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Monday, 11 November, 2002, 11:02 GMT
Mock battles to mark rebellion
Artwork of Bonnie Prince Charlie
A statue of Charles' arrival stands in Derbyshire
Derby is planning two mock battles to mark the anniversary of Bonnie Prince Charlie's decision to stop his southward march from Scotland in 1745.

The prince's decision to return north with his army from the city during his rebellion against George II is considered a fateful event in British history.

Derby is holding a weekend of activities to commemorate the historical turning point on 7 and 8 December, including the staged battles between Highland and English troops.

There will also be a commemoration service at the furthest southerly spot that the prince's army reached.

Dramatic escape

The Prince - Charles Edward Stuart - had conquered Scotland in his Jacobite rebellion against George II.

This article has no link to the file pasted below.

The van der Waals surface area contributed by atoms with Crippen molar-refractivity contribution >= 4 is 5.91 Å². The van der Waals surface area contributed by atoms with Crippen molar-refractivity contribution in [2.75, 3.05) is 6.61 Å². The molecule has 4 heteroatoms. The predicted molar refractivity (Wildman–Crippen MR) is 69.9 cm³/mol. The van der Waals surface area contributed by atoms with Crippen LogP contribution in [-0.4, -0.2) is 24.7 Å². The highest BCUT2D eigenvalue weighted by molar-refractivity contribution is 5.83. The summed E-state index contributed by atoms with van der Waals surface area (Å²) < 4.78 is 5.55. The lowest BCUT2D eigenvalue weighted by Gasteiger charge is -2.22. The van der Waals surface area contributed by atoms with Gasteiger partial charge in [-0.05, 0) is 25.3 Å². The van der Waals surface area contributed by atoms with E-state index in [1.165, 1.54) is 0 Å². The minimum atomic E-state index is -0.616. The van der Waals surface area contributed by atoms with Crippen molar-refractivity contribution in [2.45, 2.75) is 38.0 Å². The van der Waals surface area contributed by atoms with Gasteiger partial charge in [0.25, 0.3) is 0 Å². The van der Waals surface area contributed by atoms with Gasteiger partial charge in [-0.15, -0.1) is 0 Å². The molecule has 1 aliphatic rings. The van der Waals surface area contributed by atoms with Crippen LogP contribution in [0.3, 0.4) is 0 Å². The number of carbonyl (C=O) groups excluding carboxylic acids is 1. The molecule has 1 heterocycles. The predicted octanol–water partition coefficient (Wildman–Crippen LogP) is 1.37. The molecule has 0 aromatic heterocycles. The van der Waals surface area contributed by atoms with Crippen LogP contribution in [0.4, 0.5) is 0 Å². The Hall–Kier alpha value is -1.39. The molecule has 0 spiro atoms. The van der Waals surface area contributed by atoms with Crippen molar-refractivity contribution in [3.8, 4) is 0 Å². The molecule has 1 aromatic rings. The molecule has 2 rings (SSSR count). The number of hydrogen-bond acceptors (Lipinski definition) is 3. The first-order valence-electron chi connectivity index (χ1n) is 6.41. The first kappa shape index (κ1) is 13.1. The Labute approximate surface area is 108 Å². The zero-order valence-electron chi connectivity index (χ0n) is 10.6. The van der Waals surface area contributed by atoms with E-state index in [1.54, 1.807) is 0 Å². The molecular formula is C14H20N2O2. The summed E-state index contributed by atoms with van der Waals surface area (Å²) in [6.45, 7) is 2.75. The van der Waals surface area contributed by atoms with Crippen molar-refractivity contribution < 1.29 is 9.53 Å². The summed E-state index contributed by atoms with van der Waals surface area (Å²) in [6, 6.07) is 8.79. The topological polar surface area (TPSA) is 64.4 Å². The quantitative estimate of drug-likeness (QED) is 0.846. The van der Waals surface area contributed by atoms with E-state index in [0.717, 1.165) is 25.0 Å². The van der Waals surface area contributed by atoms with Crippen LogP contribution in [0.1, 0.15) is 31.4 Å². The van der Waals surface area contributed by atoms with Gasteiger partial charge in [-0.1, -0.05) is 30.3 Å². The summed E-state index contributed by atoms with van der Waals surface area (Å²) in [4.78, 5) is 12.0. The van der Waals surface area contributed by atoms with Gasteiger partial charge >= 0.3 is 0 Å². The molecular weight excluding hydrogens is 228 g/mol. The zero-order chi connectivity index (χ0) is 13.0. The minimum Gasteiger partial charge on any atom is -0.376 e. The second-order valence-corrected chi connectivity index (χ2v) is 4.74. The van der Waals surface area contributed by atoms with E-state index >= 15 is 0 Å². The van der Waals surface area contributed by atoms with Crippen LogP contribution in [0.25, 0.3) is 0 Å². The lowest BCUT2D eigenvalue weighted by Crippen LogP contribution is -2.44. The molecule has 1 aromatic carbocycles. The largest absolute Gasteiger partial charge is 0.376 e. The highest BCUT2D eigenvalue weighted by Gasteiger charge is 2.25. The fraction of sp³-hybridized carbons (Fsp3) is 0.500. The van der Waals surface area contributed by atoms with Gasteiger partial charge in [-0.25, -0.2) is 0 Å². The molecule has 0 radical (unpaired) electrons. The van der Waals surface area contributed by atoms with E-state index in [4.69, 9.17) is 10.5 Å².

When he brought his army south, there was panic in London.

The battlefield at Culloden
Charles was defeated at Culloden in 1746
Charles feared there might be little support for his rebellion in southern England, so he returned to Scotland.

He was also hampered by the fact that English Catholics did not support his Jacobite cause and the backing he expected from France did not materialise.

He also faced an English army five times larger than his.

The following year he suffered defeat at the Battle of Culloden and exile abroad after a dramatic escape to France.

A statue depicting Charles' arrival still stands in Derbyshire where the five-arched bridge at nearby Swakestone marks his army's most-southerly advance.

The Bonnie Prince Charlie Weekend is organised by the Charles Edward Stuart Society.


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13 Apr 02 | Scotland
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